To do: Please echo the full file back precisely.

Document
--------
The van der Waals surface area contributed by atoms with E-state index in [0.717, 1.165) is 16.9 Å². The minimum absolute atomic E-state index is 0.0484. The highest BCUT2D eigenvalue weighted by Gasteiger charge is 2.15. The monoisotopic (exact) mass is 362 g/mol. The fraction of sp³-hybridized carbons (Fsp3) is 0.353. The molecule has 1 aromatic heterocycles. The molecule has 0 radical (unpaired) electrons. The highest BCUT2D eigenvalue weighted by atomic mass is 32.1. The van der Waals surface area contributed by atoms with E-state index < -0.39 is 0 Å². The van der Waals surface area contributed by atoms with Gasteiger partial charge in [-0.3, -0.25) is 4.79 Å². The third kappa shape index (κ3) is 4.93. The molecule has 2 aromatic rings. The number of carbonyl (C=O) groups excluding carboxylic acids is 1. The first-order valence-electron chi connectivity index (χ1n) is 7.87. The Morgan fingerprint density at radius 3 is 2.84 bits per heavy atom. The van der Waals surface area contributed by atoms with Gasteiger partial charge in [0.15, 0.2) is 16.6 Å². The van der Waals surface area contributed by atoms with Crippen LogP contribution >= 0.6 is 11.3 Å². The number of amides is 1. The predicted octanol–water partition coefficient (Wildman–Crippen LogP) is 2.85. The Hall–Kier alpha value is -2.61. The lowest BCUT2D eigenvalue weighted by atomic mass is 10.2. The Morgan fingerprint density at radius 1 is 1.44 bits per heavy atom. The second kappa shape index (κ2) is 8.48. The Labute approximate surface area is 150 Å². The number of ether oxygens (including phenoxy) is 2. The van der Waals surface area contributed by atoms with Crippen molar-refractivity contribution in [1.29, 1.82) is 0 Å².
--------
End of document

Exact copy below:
The van der Waals surface area contributed by atoms with E-state index in [0.717, 1.165) is 16.9 Å². The minimum absolute atomic E-state index is 0.0484. The highest BCUT2D eigenvalue weighted by Gasteiger charge is 2.15. The monoisotopic (exact) mass is 362 g/mol. The fraction of sp³-hybridized carbons (Fsp3) is 0.353. The molecule has 1 aromatic heterocycles. The molecule has 0 radical (unpaired) electrons. The highest BCUT2D eigenvalue weighted by atomic mass is 32.1. The van der Waals surface area contributed by atoms with E-state index < -0.39 is 0 Å². The van der Waals surface area contributed by atoms with Gasteiger partial charge in [-0.3, -0.25) is 4.79 Å². The third kappa shape index (κ3) is 4.93. The molecule has 2 aromatic rings. The number of carbonyl (C=O) groups excluding carboxylic acids is 1. The first-order valence-electron chi connectivity index (χ1n) is 7.87. The Morgan fingerprint density at radius 3 is 2.84 bits per heavy atom. The van der Waals surface area contributed by atoms with Gasteiger partial charge in [0.15, 0.2) is 16.6 Å². The van der Waals surface area contributed by atoms with Crippen LogP contribution >= 0.6 is 11.3 Å². The number of amides is 1. The predicted octanol–water partition coefficient (Wildman–Crippen LogP) is 2.85. The Hall–Kier alpha value is -2.61. The lowest BCUT2D eigenvalue weighted by atomic mass is 10.2. The Morgan fingerprint density at radius 1 is 1.44 bits per heavy atom. The second kappa shape index (κ2) is 8.48. The Labute approximate surface area is 150 Å². The number of ether oxygens (including phenoxy) is 2. The van der Waals surface area contributed by atoms with Crippen molar-refractivity contribution in [1.29, 1.82) is 0 Å².